CORALVILLE– Iowa has had laws in the books for decades dealing with dependent child and dependent adult abuse. However, advocates for the elderly say those laws do not go far enough to protect the state’s senior citizens.
Four state legislators spoke about the issue of elder abuse at a legislative forum held Monday, June 10, in Coralville sponsored by the Johnson County Task Force on Aging.
“We have been working on legislation to try and improve the adult abuse laws in Iowa,” said Rep. Mary Mascher (D, District 86). Mascher said many in the elderly community have been lobbying lawmakers to enact changes.
“We are very well aware that there are improvements that need to be made,” she said, particularly to protect those who can no longer manage their own finances. “A lot of people are taking advantage of these individuals. (By doing so the elderly are) losing their entire livelihood in terms of what they have available to them and to live on.”
While it’s not necessarily surprising that there are unscrupulous individuals willing to prey on others, Mascher said it is often family members who are taking advantage.
That, Mascher added, makes for an enormous issue, especially as the elderly may not be able to handle abuse from within their own family. Therefore, she said, there needs to be a way to have a non-biased person supporting the elderly.
“Could we have done more (this legislative session)? Absolutely,” she said. “Was there money to do it? Absolutely.” She pointed to the Republican controlled House, the Democratically controlled Senate and Republican Governor Terry Branstad. “To be able to get something through takes everybody to be in agreement or to compromise. And we weren’t able to get the things done we wanted to this year (on this issue).”
Sen. Bob Dvorsky (D, District 37) had an intern study elder abuse for him.
“We (Senate Democrats) had a real comprehensive plan,” and said a House Democrat had one as well, but it didn’t go anywhere.“(The issue was) overwhelming. We tried to get it down to a more manageable situation.” Dvorsky said a legislative committee was established on elder abuse prevention and intervention to study the problem further. Also an interim committee, which has made recommendations in the past, will continue as well. Pending approval from governor Branstad in the appropriations bills, a pilot project would be set up in cooperation with the University of Iowa College of Law to recruit and train volunteers. These individuals would assist with and monitor guardianships and conservatorships.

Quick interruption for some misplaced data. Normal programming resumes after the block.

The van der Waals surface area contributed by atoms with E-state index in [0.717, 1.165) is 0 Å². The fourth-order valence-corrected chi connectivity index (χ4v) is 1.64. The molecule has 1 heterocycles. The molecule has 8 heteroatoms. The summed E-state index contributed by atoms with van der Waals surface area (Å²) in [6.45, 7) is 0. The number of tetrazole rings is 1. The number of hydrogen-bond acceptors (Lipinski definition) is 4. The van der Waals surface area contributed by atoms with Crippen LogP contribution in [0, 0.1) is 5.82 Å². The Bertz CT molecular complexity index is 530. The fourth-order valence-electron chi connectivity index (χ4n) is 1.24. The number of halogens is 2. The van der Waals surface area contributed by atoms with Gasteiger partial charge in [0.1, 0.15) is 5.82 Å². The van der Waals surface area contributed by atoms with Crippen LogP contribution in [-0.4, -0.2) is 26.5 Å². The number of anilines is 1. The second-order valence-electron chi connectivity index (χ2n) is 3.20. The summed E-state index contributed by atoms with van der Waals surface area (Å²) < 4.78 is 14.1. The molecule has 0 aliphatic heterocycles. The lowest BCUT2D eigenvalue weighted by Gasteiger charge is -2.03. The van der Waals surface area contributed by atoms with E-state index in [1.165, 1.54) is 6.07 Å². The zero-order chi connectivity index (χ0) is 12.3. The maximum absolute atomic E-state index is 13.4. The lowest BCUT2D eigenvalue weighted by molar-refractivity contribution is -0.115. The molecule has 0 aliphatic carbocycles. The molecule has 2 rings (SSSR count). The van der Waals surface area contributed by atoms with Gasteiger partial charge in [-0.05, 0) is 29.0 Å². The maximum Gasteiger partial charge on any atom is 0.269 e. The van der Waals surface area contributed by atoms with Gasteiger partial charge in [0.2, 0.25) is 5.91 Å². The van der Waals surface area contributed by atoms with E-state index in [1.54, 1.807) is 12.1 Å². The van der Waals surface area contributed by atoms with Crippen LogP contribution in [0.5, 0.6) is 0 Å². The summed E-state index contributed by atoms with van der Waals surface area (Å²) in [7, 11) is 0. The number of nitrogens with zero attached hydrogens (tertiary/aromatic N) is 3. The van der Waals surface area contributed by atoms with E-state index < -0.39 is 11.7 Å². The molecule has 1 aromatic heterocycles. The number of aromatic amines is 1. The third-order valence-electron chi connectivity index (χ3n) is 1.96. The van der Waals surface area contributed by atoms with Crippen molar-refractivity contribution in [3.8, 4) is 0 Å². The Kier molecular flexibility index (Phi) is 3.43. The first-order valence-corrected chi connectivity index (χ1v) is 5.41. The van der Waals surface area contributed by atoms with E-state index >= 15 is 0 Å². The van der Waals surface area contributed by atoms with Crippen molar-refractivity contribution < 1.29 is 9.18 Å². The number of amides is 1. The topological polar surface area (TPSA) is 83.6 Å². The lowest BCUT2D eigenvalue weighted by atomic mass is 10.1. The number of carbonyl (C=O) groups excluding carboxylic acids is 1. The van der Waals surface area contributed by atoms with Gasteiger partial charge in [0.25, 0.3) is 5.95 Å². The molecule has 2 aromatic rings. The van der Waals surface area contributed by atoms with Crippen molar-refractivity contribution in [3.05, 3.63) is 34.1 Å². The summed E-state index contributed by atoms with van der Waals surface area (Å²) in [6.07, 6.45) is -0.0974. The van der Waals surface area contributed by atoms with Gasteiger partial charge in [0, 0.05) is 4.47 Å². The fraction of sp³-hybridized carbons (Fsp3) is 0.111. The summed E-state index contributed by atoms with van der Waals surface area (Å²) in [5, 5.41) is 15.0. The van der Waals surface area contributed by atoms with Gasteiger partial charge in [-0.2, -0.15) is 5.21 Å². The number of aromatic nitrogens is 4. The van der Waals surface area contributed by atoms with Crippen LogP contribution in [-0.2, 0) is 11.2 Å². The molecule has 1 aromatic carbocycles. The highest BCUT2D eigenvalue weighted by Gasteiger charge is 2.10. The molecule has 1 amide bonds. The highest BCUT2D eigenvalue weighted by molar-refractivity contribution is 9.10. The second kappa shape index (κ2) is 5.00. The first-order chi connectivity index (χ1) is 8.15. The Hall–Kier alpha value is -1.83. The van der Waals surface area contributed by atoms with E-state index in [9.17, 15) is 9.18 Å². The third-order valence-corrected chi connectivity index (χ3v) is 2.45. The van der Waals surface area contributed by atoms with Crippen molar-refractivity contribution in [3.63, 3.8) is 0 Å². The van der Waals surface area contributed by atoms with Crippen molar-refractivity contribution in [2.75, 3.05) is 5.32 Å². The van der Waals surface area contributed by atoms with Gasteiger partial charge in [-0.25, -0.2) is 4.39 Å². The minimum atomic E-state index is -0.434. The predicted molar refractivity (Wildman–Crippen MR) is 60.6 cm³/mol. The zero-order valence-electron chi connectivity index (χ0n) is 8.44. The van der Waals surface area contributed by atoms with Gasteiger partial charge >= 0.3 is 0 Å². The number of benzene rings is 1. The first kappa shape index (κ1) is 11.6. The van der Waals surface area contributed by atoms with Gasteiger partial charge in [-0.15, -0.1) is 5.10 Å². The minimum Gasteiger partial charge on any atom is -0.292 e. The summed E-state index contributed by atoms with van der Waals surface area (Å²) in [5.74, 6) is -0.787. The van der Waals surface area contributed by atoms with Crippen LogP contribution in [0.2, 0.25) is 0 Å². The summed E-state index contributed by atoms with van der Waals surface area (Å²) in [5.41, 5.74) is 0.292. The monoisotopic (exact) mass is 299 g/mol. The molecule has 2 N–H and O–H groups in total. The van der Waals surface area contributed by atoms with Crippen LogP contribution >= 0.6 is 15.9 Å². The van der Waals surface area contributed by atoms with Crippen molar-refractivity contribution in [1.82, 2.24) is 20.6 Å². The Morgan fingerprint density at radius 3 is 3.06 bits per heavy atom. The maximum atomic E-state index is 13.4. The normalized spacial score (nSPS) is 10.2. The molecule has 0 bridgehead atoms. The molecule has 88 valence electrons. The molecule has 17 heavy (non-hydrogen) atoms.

“I think we’ve established some things to move the process forward,” Dvorsky said. “We’re talking about substitute decision maker, power of attorney and all of that. We’ve got a good start on it.”
Rep. Bobby Kaufmann (R, District 73) made it clear this was not a partisan issue. “I don’t think you’ll find a lot of light in between the issues that we all believe on this; we’re all strong supporters of it.” Kaufmann said he had a lot on his plate in his first year in the House and, “not everything I wanted to do got done, but I just want to offer up my services. I’d be happy to co-sponsor legislation next year to tighten the screws on anyone that has the gall to even think of abusing, whether it’s physical or financial.”
In contrast, Senator Joe Bolkcom (D, District 43) saw partisanship and failure on the legislative effort to protect the elderly.
“There is so much work to do on this,” Bolkom said. “We have this task force that made a whole series of recommendations for the legislature, and had a price tag with it. It is very difficult for the legislature to come in, without the executive branch’s support around the proposal.” Bolkcom said they did four things to make seniors safer: extending the task force, and creating three more task forces. “We have some really specific ideas moving ahead, and I think where we failed this session was in putting some resources behind the pilots (projects) that we have. So we’re going to come back next year, again with a whole bunch of new ideas and the question is, will the Department of Aging have that in their budget pack to actually move ahead.” He acknowledged programs such as these, cost money to get started, but making such little progress was a shortfall of the legislative session. “This needs to be one of the governor’s priorities,” Bolkcom said.
The state’s Dependent Adult Abuse law, which includes the elderly, was written between 1972 and 1982, passed in 1982, and went into effect in 1983. Mandatory reporting began in 1988 affecting all levels of healthcare provider among other professionals. In 1993 the Elder Abuse Subcommittee of the Department of Elder Affairs began meeting.
Under the law, exploitation of a dependent adult is included and defined as, “a caretaker who knowingly obtains, uses, endeavors to obtain to use, or who misappropriates, a dependent adult’s funds, assets, medications or property with the intent to temporarily or permanently deprive a dependent adult of the use, benefit or possession of the funds, assets, medication or property for the benefit of someone other than the dependent adult.” Physical injury, neglect and sexual exploitation are also covered in the law under Iowa Code Chapter 235E.
According to the 2010 Census, Iowa has the fifth-highest population of senior citizens, making up nearly 15 percent of the state’s population.